When a new Dallas was announced last year, I took the news with a mixture of excitement and trepidation. After the series went off the air, there were a pair of TV reunion movies that aired to mediocre ratings in the late 90s; I skipped them both, but the clips I saw didn't fill me with a lot of confidence. J.R. was somehow back from the dead, but Larry Hagman, fresh off of illness and surgery, seemed tired; if Dallas were a member of the family, these movies felt like a forced, badly planned family reunion, where everyone's trying too hard to fit into the old roles that no longer fit. I couldn't imagine that the new show would be any better, especially when I heard that a large portion of it would be focusing on the younger generation of Ewings, rather than the characters we'd spent 14 seasons cheering and hissing.

All of those concerns were pointless. Remember Pauline Kael's line about the second Godfather film? "By a single image, Francis Ford Coppola has plunged us back into the sensuality and terror of the first film." That was the new Dallas for me-- it literally took one  minute, and just a few aerial shots of Southfork at dawn, before I was easily sucked back into this strange, sensual world. By the time (around the fifteen-minute mark) Bobby visits a catatonic, clinically-depressed J.R. at his nursing home, and they are framed in a gorgeous, orange-drenched two-shot (J.R. ram-rod straight, his back to the camera, Bobby leaning over in an awkward gesture of love and brotherly fealty), the associations it shot off were so deep that I was reminded of how powerful serialized narrative in general, and this one in particular, can be in the way it stays and grows in our memories.



But the good news is that the show not only plays on our memories of the old show, but builds on and rewards them, in a manner that honors the original's size and shamelessness while also adding new colors. Some of those colors are literal-- there's a greater use of orange and red and sepia, of chiarascuro and enclosed spaces, as if wanting to make the connections between the Corleones and the Ewings even more explicit. Some of them are generational, as J.R.'s son John Ross (Josh Henderson) faces off against Bobby's son Christopher (Jesse Metcalfe) for control of the family's future, and for the love of Elena (Jordanna Brewster), the daughter of the Ewing's longtime housekeeper. And some are thematic, updating and expanding on the older show's forays into alternative energy sources, politics, and shifting gender roles (as always, set against the strong hold of tradition). The new cast members (including a superb Brenda Strong as Bobby's new wife) don't feel as shoe-horned in as I feared they'd be-- they feel like natural next steps, outgrowths of what had come before, and so skillfully interwoven with the still-wonderful original cast members that it's like watching veteran jazz musicians jam on and bring new chords to a classic standard.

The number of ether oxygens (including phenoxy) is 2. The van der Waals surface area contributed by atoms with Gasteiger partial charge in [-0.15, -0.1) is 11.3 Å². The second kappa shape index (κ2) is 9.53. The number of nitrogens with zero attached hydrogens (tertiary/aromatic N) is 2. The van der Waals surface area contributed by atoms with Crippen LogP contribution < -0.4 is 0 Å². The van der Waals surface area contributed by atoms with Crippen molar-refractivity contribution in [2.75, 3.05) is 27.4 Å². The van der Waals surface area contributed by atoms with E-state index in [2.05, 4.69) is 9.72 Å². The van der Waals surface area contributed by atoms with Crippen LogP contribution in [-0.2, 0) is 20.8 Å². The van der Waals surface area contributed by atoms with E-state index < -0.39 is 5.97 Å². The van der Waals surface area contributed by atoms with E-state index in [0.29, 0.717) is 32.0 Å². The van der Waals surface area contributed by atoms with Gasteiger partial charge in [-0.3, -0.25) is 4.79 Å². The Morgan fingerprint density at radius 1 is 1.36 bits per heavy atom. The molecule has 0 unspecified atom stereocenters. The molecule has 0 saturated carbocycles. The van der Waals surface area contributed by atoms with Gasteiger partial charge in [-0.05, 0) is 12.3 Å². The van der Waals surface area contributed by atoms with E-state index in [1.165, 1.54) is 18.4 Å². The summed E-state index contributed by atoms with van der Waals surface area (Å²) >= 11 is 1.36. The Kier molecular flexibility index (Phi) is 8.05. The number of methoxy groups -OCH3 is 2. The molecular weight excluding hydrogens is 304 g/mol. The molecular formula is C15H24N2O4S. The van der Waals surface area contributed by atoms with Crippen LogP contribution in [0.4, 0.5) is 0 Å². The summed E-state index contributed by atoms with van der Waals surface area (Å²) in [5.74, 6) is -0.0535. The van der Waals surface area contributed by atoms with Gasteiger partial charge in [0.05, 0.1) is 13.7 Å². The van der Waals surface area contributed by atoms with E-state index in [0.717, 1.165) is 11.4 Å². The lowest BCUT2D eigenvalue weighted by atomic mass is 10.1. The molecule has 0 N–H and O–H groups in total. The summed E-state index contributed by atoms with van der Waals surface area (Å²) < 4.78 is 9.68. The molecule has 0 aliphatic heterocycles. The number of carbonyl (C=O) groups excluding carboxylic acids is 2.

And man, did the two-hour premiere jam, in all senses: this was full of plot without seeming tiredly expositional, so jammed with lovely verbal and visual nods to the past that a real Dallas fanatic could spend hours trainspotting with it, and so full of grace notes-- from J.R.'s witty use of a walker to Bobby's earnest squint to Sue Ellen's majestic way of standing on a balcony--that, despite its longer running time, it did that rare thing for a TV event: it left you wanting more.

And boy, did it move-- cutting away sentimentality (while leaving true sentiment), abandoning Grey's-style mawkishness, and knowing itself so well that it didn't feel the need to dilly-dally with self-conscious explanation like those Wisteria Lane ladies, this sucker was a master class in how to set up, move, and cliff-hang an ensemble melodrama in four simple half-hours. Nothing was wasted, nothing was forced, and if the budget for a basic-cable show doesn't necessarily allow for the opulence of CBS at its 70s height (most apparent at the Cattlemen's Ball, whose scope is much smaller than such affairs were in the past), the new Dallas producers still know how to make everything seem big through framing, use of the larger-than-life cast, and willingness to twist the narrative left and right to create suspense and resonance. By the end of its 135-minute running time, there are at least six double-cross plots and two family secrets up-and-running, with more sure to come. It all feels organic, the narrative ease arising out of chemistry and experience, and a desire to joyfully do Something Big that you sense the cast-- old and new-- have been waiting to feel for a long time. It's all as natural as that strange mixture of scheming and earnestness, cattle and oil, idealism and corruption that make Southfork-- and the soap opera-- go.  Who knows? If the Dallas crew can keep this up all summer, they may yet remind TV of the joys of letting something impractical romp across the countryside, laying waste to earnestness and self-seriousness at every turn.